Sunday, July 19, 2015

Conflicted feelings

As critical as my attitude toward contemporary Christianity is, its failure is as much a source of sadness to me as anger. I feel similarly about America.

Some of the Angry Young (White) Men that I read are, as you might imagine, angry at, well, both.

There is a school of thought among them --and a school of name-calling--  that both Christianity and America have become champions of the corrosive anti-White/anti-male Liberalism as a natural unfolding of the poisonous universalism at their core. It's painful for me to contemplate.

Both Christianity and America* supported non-universalist cultures for the great majority of their existences. And the most clear-eyed and passionate of the Leftists have always named both Christianity and historic America as natural and implacable enemies of their project.

Orthodoxy, whose combination of nationalism and traditionalism have thus far protected it, stands out from the rest of Christendom, which has either fallen entirely (Western Protestantism) or has strategically compromised its ability to resist (Roman Catholicism).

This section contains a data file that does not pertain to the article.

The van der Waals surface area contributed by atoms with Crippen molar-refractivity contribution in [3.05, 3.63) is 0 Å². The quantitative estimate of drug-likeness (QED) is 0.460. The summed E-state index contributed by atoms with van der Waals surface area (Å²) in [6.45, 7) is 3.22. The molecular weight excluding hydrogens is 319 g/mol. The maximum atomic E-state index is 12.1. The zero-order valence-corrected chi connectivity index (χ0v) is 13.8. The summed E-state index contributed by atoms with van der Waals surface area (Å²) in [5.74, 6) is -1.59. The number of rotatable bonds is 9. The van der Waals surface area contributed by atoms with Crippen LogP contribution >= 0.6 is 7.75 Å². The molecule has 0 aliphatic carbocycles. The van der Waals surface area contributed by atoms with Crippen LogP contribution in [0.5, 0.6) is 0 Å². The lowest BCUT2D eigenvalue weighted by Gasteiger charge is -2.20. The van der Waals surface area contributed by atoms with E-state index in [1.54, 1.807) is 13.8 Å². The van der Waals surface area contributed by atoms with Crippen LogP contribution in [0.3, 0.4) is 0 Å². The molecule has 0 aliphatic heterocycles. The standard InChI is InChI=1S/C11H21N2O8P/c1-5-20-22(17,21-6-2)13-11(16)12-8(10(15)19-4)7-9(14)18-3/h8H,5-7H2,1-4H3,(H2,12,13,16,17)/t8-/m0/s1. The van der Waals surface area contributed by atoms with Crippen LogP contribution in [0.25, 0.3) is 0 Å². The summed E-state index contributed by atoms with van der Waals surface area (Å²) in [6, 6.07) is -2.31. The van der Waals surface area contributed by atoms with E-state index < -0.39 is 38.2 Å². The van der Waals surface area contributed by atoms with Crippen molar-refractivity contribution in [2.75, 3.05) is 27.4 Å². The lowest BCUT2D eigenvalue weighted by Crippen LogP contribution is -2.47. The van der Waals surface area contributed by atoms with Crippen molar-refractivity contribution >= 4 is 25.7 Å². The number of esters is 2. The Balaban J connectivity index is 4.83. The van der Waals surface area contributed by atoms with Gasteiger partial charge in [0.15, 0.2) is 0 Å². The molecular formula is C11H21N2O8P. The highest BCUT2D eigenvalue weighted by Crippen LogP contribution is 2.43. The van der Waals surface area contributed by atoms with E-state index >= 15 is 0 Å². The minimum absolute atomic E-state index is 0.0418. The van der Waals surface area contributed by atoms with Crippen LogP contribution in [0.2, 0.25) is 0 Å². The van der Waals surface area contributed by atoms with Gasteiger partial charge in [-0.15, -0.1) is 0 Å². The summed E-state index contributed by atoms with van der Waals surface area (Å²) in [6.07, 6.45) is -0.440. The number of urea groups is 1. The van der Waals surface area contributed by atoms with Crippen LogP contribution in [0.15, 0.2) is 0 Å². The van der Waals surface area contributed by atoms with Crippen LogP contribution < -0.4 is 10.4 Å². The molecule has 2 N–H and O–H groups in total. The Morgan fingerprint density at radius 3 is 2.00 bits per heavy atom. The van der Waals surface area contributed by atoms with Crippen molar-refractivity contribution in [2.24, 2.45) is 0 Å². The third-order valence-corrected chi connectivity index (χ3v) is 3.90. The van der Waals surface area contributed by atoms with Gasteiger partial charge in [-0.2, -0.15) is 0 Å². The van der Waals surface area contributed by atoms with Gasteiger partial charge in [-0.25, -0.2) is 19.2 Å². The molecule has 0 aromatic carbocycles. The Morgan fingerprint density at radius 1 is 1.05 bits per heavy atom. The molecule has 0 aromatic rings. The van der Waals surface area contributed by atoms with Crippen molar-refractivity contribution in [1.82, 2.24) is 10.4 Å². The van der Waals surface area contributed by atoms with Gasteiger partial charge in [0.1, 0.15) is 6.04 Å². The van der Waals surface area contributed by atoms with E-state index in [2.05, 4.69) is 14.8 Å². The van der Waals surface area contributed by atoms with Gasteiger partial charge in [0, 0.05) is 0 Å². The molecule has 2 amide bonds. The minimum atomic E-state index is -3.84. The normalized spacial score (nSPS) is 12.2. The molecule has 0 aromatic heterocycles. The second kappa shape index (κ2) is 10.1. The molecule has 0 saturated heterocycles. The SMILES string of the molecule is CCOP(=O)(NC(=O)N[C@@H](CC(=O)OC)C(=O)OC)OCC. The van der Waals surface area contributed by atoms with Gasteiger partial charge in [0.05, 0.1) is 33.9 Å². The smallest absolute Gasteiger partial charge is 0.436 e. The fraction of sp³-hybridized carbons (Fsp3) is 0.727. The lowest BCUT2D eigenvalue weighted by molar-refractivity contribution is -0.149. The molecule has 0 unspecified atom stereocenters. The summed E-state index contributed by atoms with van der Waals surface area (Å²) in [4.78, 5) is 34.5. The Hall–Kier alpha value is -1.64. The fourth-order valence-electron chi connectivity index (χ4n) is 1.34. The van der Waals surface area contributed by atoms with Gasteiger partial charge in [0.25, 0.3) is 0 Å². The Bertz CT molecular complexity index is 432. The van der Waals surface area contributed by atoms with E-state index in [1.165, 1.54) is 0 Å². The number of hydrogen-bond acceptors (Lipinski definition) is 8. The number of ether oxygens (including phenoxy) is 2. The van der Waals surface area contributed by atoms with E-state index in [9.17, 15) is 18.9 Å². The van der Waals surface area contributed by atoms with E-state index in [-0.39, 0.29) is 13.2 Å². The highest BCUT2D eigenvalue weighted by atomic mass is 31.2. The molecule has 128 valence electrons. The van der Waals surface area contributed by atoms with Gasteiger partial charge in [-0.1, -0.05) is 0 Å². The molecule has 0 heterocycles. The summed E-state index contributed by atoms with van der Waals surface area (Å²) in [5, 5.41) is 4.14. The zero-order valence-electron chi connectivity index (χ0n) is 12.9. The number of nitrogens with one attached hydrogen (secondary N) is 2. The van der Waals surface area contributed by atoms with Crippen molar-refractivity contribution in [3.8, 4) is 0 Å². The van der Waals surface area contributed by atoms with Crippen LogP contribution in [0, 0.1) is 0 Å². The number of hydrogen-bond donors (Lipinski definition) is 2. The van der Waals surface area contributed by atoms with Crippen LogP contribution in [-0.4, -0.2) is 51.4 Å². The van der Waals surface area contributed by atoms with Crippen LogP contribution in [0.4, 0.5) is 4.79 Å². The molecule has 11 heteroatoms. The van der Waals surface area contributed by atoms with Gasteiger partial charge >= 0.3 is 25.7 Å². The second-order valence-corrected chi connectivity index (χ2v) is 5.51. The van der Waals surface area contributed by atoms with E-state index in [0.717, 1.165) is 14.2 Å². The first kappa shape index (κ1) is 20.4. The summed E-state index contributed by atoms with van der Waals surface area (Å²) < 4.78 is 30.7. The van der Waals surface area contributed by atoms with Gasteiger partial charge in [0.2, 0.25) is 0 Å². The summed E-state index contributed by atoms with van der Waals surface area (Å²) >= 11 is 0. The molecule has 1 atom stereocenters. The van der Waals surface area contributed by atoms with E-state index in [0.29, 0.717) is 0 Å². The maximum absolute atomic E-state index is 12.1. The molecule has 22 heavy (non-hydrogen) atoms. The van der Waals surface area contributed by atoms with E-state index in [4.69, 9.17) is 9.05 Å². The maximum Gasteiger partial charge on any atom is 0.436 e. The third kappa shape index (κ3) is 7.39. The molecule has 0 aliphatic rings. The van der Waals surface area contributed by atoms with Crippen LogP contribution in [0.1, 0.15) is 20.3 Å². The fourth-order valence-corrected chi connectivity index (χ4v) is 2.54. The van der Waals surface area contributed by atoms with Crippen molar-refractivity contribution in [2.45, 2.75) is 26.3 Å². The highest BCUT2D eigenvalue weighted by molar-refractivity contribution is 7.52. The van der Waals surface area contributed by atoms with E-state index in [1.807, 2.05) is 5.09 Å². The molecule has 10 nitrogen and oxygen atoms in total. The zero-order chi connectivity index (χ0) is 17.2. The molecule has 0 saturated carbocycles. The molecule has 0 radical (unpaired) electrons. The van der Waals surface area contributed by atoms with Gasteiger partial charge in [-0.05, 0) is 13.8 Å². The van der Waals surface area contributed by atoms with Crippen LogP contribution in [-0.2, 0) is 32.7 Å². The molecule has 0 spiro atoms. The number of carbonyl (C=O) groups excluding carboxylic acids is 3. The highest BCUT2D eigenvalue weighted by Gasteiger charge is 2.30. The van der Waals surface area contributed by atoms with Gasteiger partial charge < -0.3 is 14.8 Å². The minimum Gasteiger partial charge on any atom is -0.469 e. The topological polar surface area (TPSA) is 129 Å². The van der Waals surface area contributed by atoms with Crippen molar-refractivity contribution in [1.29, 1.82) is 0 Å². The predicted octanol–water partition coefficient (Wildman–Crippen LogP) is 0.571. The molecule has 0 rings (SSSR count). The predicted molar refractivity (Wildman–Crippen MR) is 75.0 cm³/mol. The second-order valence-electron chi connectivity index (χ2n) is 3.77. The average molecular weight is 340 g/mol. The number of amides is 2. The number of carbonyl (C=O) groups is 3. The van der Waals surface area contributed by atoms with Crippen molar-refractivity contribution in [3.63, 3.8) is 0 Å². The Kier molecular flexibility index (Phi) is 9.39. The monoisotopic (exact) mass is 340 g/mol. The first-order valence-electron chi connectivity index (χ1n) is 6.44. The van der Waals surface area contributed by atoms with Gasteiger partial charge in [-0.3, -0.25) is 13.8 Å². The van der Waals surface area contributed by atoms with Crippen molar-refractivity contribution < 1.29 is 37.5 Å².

Despite occasional disingenuous lip service to the demands of feminist women, Catholicism maintains the traditional doctrines on male and female difference, refusing either to ordain females or to accept genderless marriage.  On the racial question, both Romans and Reformed have turned traitor to their Western homelands and their White peoples. In which case, the male-female question will be moot.

An unformed thought.  Defensively, I resist the radical critique of the Angry Young White Men on grounds of this analogy: it makes as much sense to reject Christianity for its current liberal universalism as it does to reject healthy immune T-cells for being infected with HIV retrovirus and being used against the very body they were designed to protect. Or ordinary organ cells for turning cancerous. Blame the virus, not the cell.

On the other hand, once the cells are infected...


*Jefferson Davis, in his resignation speech from the US Congress, pointed out that the same Thomas Jefferson who penned the famous words "all men are created equal" in his Declaration of Independence also listed in his bill of indictment against George III, the promotion of "domestic insurrections" --aka slave revolts-- against the (White) colonists. TJ's accurate description of the Indians as "merciless savages" continues to rankle nice people. As ExC has noted before, the purpose of that very troublesome idea was not, obviously, its literal meaning but an argument against rule by hereditary royalty.


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